This paper, published in the Journal of Risk Management in Financial Institutions, demonstrates the value of non-traditional data as a powerful tool for consumer credit risk assessment while highlighting some of the potential risks and precautions that lenders need to think about before using these tools.
Economic Fairness Through Smarter Lending: Some Factors to Consider on the Eve of Brazilian Credit Reporting Reform
As the Brazilian congress weighs its options, we survey and analyze the more comprehensive and systematic of the studies to detail important lessons to consider on the eve of credit reporting reform in Brazil.
Economic Impacts of Payment Reporting Participation in Latin America
The study assesses the impact of varying participation rates on access to credit and default rates in Latin America. A series of micro-simulations demonstrates the importance of participation in a private, full-file credit reporting system.
On the Impact of Credit Payment Reporting on the Financial Sector and Overall Economic Performance in Japan
The study compares the fragmented Japanese consumer credit reporting regime with a hypothetical comprehensive one. Impacts of the varying regimes — each with different types and amounts of payment information available to creditors — upon access to credit and default rates, growth in lending to the private sector and overall economic growth are examined.
Give Credit Where Credit is Due: Increasing Access to Affordable Mainstream Credit Using Alternative Data
PERC’s landmark study on bringing the estimated 35 to 54 million Americans outside the mainstream credit system into the credit fold, Give Credit Where Credit Is Due offers feasible market solutions involving “alternative” or non-traditional payment data, such as payment obligations such as rent, gas, electric, insurance, and other recurring obligations, to evaluate the risk profile of a potential borrower.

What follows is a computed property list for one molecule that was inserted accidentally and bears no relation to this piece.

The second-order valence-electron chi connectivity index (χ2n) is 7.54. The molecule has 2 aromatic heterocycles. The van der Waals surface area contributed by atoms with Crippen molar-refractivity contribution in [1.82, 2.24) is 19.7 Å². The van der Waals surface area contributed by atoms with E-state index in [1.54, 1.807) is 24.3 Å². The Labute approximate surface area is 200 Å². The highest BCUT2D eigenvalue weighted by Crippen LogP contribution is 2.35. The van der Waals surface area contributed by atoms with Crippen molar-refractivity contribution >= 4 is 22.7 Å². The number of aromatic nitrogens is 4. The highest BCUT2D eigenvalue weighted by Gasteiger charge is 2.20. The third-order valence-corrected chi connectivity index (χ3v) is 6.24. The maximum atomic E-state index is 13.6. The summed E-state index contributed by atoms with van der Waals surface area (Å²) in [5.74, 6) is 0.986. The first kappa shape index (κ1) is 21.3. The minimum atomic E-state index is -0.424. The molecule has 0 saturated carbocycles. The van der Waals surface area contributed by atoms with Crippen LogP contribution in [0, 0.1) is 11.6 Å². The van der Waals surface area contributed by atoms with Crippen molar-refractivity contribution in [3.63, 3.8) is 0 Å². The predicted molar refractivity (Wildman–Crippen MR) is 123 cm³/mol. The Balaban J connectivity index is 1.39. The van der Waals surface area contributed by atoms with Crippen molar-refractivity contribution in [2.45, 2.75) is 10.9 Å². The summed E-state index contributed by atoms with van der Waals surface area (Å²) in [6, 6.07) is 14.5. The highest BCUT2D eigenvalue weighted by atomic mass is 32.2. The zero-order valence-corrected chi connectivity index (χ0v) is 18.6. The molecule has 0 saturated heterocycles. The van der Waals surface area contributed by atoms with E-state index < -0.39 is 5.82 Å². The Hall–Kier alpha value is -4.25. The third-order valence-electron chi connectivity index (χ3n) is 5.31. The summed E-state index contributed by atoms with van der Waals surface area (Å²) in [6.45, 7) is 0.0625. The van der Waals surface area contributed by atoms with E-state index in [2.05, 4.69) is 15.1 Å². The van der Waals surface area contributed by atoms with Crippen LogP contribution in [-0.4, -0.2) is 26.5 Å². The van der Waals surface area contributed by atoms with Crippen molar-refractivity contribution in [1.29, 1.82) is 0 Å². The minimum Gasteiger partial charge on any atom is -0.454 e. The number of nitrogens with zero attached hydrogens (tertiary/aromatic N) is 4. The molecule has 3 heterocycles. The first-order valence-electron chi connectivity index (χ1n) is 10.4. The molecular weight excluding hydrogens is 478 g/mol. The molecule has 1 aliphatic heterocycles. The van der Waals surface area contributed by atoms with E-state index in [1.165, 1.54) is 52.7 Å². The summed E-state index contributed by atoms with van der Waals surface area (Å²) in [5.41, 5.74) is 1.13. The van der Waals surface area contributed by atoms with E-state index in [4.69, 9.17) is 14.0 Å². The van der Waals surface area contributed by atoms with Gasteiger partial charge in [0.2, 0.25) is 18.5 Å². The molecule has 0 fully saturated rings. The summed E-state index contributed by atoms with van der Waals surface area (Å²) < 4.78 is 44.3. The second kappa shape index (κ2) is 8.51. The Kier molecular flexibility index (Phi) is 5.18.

Giving Underserved Consumers Better Access to the Credit System: The Promise of Non-traditional Data
PERC’s initial study on alternative data, Giving Underserved Consumers Better Access to the Credit System examines the likely win-win outcome if non-traditional data is included in credit files.
The Fair Credit Reporting Act: Access, Efficiency and Opportunity – Part II
This study confirms the findings of the initial FCRA study. It examines degradation in predictive power of a generic commercial scoring model, even when that model is “re-optimized” or“retooled” to account for the simulated data restrictions.
Congress Faces Critical Decision About Consumer Credit Legislation (The Fair Credit Reporting Act of 1970 and 1996)
PERC fellow Dr. Joseph Duncan discusses FCRA reauthorization in the Journal of Business Economics. Reprinted with permission from the National Association for Business Economics, 1233 20th St NW, Ste 505, Washington, DC 20036, www.nabe.com.
The Fair Credit Reporting Act: Access, Efficiency, and Opportunity
This is PERC’s landmark study on reauthorization of the Fair Credit Reporting Act. This study was the primary document used by Congress during the reauthorization.